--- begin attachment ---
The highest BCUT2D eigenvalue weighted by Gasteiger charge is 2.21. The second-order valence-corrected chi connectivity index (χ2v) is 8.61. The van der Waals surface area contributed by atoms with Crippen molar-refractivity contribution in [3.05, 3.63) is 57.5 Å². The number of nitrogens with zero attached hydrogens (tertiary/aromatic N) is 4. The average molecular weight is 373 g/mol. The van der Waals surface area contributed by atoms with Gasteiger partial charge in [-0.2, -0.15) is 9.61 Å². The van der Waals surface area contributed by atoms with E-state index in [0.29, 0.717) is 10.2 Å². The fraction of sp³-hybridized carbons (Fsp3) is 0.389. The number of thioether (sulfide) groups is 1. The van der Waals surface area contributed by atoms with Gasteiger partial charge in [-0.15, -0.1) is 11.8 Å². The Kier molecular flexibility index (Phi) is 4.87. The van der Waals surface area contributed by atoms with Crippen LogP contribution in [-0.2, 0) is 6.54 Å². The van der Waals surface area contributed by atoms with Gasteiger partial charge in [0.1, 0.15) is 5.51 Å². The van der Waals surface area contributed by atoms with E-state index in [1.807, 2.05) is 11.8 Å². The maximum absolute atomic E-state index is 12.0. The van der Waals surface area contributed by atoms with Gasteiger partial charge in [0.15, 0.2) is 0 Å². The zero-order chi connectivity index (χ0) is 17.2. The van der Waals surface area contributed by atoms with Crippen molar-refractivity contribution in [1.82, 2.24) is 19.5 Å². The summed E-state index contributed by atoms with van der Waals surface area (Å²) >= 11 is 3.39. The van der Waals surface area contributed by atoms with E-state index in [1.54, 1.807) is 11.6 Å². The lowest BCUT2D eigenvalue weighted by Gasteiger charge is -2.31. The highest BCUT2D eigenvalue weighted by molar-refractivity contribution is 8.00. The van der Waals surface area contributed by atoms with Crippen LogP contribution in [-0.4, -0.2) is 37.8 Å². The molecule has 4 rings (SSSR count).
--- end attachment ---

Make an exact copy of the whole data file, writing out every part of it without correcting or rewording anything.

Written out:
The highest BCUT2D eigenvalue weighted by Gasteiger charge is 2.21. The second-order valence-corrected chi connectivity index (χ2v) is 8.61. The van der Waals surface area contributed by atoms with Crippen molar-refractivity contribution in [3.05, 3.63) is 57.5 Å². The number of nitrogens with zero attached hydrogens (tertiary/aromatic N) is 4. The average molecular weight is 373 g/mol. The van der Waals surface area contributed by atoms with Gasteiger partial charge in [-0.2, -0.15) is 9.61 Å². The van der Waals surface area contributed by atoms with E-state index in [0.29, 0.717) is 10.2 Å². The fraction of sp³-hybridized carbons (Fsp3) is 0.389. The number of thioether (sulfide) groups is 1. The van der Waals surface area contributed by atoms with Gasteiger partial charge in [-0.15, -0.1) is 11.8 Å². The Kier molecular flexibility index (Phi) is 4.87. The van der Waals surface area contributed by atoms with Crippen LogP contribution in [-0.2, 0) is 6.54 Å². The van der Waals surface area contributed by atoms with Gasteiger partial charge in [0.1, 0.15) is 5.51 Å². The van der Waals surface area contributed by atoms with E-state index in [1.807, 2.05) is 11.8 Å². The maximum absolute atomic E-state index is 12.0. The van der Waals surface area contributed by atoms with Gasteiger partial charge in [0.15, 0.2) is 0 Å². The zero-order chi connectivity index (χ0) is 17.2. The van der Waals surface area contributed by atoms with Crippen molar-refractivity contribution in [1.82, 2.24) is 19.5 Å². The summed E-state index contributed by atoms with van der Waals surface area (Å²) >= 11 is 3.39. The van der Waals surface area contributed by atoms with E-state index in [1.54, 1.807) is 11.6 Å². The lowest BCUT2D eigenvalue weighted by Gasteiger charge is -2.31. The highest BCUT2D eigenvalue weighted by molar-refractivity contribution is 8.00. The van der Waals surface area contributed by atoms with Crippen LogP contribution in [-0.4, -0.2) is 37.8 Å². The molecule has 4 rings (SSSR count).